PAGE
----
Later this month, on January 22, 2016, lions will officially be protected under the U.S. Endangered Species Act. But how much power do our laws have in regulating other nations’ conservation policies? ©Eric Rock

As of January 22, 2016, lions will be protected under the Endangered Species Act, which is administered by the U.S. Fish and Wildlife Service (FWS). Our federal government, of course, cannot regulate conservation practices in other nations. But what the FWS can do is impose restrictions on trophy imports of foreign species that it determines to be endangered abroad.

The new listing prohibits importing lion trophies into the United States, except “when it can be found that the import will have a benefit to the species.” In essence, the law sets tougher constraints on hunters who want to bring lion trophies into the United States. Since Americans make up the majority of African lion trophy hunters, some believe that the new Endangered Species Act status will have a big effect in reducing the number of lions—600, according to a 2009 report by the International Union for the Conservation of Nature (IUCN)—killed every year by hunters.

But will the listing prove only to be a hollow victory?

In Central and West Africa, lions are almost extinct. ©Brad Josephs

The new law

The new endangered species listing by the U.S. Fish and Wildlife Service treats two lion populations in different regions separately. The nearly extinct lions in Central and West Africa (P. l. leo subspecies)—where numbers are estimated to be as low as 900 to 1,400 individuals—will be listed as endangered. The 17,000 to 19,000 lions living in Southern and East Africa (P. l. melanochaita) will be listed as threatened. For this area, where most trophy hunting occurs, the FWS will create a permit process. Hunters who want to bring lion trophies into the United States will have to show that the imports were legally obtained from countries that have “a scientifically sound management program that benefits the subspecies in the wild.”

Although scientists have projected that without major intervention the number of African lions could be halved in the next 20 years, it took conservationists five years of petitioning to finally have the African lion listed under the Endangered Species Act. Notably, the news comes five months after a lion named Cecil was illegally shot and killed in Zimbabwe by a Minnesota dentist.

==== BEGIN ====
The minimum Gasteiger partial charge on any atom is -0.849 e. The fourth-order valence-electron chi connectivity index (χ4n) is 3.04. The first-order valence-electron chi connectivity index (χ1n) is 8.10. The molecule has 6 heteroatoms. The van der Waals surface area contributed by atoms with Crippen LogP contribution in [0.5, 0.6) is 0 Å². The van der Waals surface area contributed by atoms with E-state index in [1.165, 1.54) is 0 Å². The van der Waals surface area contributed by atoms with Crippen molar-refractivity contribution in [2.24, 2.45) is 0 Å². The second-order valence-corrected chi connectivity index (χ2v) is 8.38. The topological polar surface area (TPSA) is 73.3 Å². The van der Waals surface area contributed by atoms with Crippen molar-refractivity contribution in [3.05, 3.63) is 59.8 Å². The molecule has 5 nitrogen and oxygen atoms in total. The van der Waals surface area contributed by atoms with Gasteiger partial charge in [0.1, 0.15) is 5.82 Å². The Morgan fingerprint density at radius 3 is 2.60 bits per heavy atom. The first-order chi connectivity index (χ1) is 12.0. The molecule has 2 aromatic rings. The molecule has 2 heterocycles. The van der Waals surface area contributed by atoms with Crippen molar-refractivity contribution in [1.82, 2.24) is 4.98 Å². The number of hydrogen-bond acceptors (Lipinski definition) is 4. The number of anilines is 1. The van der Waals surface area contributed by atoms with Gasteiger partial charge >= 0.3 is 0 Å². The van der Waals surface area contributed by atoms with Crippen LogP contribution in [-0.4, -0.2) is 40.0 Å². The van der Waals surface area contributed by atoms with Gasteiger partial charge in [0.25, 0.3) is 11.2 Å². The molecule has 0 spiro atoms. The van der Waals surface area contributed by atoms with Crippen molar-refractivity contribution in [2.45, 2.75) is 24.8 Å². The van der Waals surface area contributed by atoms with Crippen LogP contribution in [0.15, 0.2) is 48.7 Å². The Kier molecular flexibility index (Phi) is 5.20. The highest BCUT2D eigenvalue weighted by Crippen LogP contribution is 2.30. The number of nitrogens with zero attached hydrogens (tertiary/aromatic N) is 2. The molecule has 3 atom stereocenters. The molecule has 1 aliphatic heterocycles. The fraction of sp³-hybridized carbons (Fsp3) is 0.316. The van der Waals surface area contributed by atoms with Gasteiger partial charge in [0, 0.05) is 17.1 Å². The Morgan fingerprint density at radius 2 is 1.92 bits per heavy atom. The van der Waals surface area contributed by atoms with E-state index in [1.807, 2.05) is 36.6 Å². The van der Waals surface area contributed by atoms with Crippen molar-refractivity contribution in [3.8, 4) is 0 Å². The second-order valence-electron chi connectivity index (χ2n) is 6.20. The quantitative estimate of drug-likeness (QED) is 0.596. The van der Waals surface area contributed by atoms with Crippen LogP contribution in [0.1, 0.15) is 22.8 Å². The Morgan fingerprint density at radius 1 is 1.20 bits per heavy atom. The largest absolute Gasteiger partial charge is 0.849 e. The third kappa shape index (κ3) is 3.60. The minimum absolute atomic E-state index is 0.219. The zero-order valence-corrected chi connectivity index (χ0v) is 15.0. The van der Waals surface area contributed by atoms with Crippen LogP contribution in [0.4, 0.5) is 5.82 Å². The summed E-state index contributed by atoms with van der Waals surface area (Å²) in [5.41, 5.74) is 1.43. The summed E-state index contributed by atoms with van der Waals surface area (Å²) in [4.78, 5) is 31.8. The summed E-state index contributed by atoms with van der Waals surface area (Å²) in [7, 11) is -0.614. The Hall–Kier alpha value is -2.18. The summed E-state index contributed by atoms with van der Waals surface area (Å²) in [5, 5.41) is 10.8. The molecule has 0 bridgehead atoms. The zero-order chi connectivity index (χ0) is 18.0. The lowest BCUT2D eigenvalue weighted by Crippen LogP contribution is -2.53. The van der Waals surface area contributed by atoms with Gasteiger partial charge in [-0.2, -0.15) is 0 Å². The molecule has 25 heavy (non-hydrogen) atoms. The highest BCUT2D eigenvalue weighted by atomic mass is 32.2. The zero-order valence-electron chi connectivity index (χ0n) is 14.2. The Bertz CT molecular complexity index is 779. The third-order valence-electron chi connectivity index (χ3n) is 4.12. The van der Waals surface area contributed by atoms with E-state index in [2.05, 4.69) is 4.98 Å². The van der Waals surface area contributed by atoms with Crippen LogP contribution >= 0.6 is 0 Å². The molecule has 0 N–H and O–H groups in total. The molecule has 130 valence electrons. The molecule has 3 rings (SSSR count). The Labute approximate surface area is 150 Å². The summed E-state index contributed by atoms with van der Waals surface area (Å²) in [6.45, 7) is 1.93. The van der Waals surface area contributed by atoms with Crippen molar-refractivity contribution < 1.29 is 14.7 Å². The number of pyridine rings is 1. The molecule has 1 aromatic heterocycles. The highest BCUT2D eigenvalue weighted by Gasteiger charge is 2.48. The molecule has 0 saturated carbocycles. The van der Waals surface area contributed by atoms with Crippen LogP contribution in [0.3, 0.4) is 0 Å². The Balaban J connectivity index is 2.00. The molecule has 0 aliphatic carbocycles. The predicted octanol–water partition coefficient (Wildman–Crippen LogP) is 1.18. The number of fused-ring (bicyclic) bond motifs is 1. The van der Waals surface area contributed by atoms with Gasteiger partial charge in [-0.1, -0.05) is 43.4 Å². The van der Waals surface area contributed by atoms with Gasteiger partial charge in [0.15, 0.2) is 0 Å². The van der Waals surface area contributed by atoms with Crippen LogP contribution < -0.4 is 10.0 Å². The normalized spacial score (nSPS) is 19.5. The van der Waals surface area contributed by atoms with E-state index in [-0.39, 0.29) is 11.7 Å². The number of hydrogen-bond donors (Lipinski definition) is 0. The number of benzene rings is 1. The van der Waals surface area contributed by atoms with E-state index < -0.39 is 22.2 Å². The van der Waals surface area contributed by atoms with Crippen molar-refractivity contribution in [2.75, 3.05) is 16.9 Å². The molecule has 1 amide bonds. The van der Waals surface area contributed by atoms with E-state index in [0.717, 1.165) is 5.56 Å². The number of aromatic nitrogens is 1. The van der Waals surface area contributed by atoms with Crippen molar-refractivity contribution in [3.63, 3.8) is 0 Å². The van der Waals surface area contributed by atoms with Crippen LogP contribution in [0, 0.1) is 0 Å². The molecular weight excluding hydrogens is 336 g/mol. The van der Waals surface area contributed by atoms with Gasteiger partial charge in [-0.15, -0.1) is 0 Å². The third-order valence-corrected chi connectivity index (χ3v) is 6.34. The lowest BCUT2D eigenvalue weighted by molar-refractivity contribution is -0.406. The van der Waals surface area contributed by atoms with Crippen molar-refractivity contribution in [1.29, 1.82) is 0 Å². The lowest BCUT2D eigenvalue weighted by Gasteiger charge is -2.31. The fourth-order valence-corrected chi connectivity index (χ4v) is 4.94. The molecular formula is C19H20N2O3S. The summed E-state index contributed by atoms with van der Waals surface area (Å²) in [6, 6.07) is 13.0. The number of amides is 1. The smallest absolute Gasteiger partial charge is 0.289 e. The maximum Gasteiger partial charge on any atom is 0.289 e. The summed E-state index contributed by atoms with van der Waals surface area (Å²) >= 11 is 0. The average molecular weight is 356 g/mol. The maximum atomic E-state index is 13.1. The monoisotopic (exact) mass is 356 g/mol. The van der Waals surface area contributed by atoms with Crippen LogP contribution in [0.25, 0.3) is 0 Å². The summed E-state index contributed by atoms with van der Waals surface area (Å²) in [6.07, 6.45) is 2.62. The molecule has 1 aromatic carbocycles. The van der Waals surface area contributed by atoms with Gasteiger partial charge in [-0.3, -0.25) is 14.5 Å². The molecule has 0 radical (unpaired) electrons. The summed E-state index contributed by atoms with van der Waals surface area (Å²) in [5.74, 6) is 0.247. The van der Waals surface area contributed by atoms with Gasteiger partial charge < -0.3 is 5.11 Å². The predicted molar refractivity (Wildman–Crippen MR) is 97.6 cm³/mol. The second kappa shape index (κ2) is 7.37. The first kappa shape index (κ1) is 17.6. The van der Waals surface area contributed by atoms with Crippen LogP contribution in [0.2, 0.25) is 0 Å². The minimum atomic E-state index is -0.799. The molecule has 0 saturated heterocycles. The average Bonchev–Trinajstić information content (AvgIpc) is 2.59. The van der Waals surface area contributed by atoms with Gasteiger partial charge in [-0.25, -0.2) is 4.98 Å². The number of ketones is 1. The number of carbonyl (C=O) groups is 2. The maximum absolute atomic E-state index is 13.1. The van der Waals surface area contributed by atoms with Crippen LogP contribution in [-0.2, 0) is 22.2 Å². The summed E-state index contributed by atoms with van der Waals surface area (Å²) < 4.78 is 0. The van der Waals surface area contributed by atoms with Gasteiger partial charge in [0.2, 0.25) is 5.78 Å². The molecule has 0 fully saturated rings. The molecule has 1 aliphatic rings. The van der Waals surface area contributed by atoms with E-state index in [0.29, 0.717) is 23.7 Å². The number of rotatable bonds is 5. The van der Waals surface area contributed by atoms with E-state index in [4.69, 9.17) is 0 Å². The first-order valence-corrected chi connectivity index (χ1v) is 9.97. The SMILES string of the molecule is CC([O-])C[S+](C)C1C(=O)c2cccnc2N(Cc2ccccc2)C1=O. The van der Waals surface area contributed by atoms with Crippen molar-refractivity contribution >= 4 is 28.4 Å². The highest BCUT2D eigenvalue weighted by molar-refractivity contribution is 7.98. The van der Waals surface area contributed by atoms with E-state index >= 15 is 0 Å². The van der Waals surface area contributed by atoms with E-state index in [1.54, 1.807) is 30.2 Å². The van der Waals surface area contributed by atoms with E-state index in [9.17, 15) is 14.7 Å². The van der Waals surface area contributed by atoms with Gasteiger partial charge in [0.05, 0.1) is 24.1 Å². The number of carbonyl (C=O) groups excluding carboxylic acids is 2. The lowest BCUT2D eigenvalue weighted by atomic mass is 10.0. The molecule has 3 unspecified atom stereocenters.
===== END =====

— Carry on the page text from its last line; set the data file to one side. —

It may not solve an old problem

While some conservationists see endangered species listing for lions as a triumph, others contend that it may not be the boon optimists hope it is. Habitat destruction—not trophy hunting—they say, is the main threat to Africa’s lion populations. Even the IUCN states that “Among the causes of [the lion’s] decline, the most important are indiscriminate killing in defense of human life and livestock, habitat loss and prey base depletion.”

The IUCN states that loss of prey is a major reason for the decline in lion numbers. ©Thuto Moutloatse

Too, prohunting organizations, as well as many Africans, argue that the money gained from sport hunting helps poor nations fund their conservation programs and that it provides financial aid to local residents. Trophy hunting makes lions an asset to be protected rather than a liability to be destroyed. According to a 2007 study, published in the journal Biological Conservation, hunting generates more than $200 million in revenue each year in Africa. Much of this revenue goes to the communities that bear the costs of living in proximity to dangerous wildlife. Those against the Endangered Species Act listing point out that since Kenya banned hunting in 1977, it has lost 60 to 70 percent of its large wildlife species. Further, a 2012 study published in the journal PLOS One concluded that eliminating revenues from hunting can undermine lion conservation because it can “reduce tolerance for the species among communities where local people benefit from trophy hunting and may reduce funds available for antipoaching.”

Another major problem with the new FWS listing is how the service will go about determining whether a hunt “benefits the subspecies in the wild.” Such a complex international conservation issue may be well beyond the scope of the U.S. Endangered Species Act.

What’s interesting to me is that in the five months since the case of Cecil, France has banned the import of lion trophies, and Britain has said it will do so in 2017. More than 40 airlines have adopted wildlife trophy bans. It seems, again, that the story of one animal can move us in ways that all the science in the world doesn’t have the power to do.

Some say that trophy hunting helps deal with the costs of living close to dangerous wildlife. ©Eric Rock

Do you think the new protections for lions under the U.S. Endangered Species Act will make a significant difference in increasing the diminishing numbers of African lions?

Here’s to finding your true places and natural habitats,